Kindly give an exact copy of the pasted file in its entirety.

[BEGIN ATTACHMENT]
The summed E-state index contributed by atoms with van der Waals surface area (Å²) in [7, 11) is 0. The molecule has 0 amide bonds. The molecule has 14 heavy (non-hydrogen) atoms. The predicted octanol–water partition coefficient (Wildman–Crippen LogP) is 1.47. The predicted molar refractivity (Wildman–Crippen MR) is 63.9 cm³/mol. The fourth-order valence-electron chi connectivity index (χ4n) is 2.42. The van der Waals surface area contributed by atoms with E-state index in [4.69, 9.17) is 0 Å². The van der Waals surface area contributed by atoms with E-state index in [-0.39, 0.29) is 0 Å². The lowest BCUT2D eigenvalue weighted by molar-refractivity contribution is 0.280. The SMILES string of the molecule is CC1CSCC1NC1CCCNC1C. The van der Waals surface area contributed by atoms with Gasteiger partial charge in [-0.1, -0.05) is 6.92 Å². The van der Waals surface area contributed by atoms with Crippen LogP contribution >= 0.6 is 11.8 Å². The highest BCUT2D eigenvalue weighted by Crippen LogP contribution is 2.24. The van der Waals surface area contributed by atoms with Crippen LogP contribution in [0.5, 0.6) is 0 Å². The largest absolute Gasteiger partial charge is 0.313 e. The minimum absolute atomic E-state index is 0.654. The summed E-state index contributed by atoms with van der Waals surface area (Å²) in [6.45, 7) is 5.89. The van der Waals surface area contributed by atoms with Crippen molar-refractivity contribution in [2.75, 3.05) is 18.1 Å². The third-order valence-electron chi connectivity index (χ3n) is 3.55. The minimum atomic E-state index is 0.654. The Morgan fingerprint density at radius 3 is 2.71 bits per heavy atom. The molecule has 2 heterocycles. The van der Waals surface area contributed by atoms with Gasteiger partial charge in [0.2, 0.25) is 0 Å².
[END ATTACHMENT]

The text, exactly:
The summed E-state index contributed by atoms with van der Waals surface area (Å²) in [7, 11) is 0. The molecule has 0 amide bonds. The molecule has 14 heavy (non-hydrogen) atoms. The predicted octanol–water partition coefficient (Wildman–Crippen LogP) is 1.47. The predicted molar refractivity (Wildman–Crippen MR) is 63.9 cm³/mol. The fourth-order valence-electron chi connectivity index (χ4n) is 2.42. The van der Waals surface area contributed by atoms with E-state index in [4.69, 9.17) is 0 Å². The van der Waals surface area contributed by atoms with E-state index in [-0.39, 0.29) is 0 Å². The lowest BCUT2D eigenvalue weighted by molar-refractivity contribution is 0.280. The SMILES string of the molecule is CC1CSCC1NC1CCCNC1C. The van der Waals surface area contributed by atoms with Gasteiger partial charge in [-0.1, -0.05) is 6.92 Å². The van der Waals surface area contributed by atoms with Crippen LogP contribution >= 0.6 is 11.8 Å². The highest BCUT2D eigenvalue weighted by Crippen LogP contribution is 2.24. The van der Waals surface area contributed by atoms with Crippen LogP contribution in [0.5, 0.6) is 0 Å². The largest absolute Gasteiger partial charge is 0.313 e. The minimum absolute atomic E-state index is 0.654. The summed E-state index contributed by atoms with van der Waals surface area (Å²) in [6.45, 7) is 5.89. The van der Waals surface area contributed by atoms with Crippen molar-refractivity contribution in [2.75, 3.05) is 18.1 Å². The third-order valence-electron chi connectivity index (χ3n) is 3.55. The minimum atomic E-state index is 0.654. The Morgan fingerprint density at radius 3 is 2.71 bits per heavy atom. The molecule has 2 heterocycles. The van der Waals surface area contributed by atoms with Gasteiger partial charge in [0.2, 0.25) is 0 Å².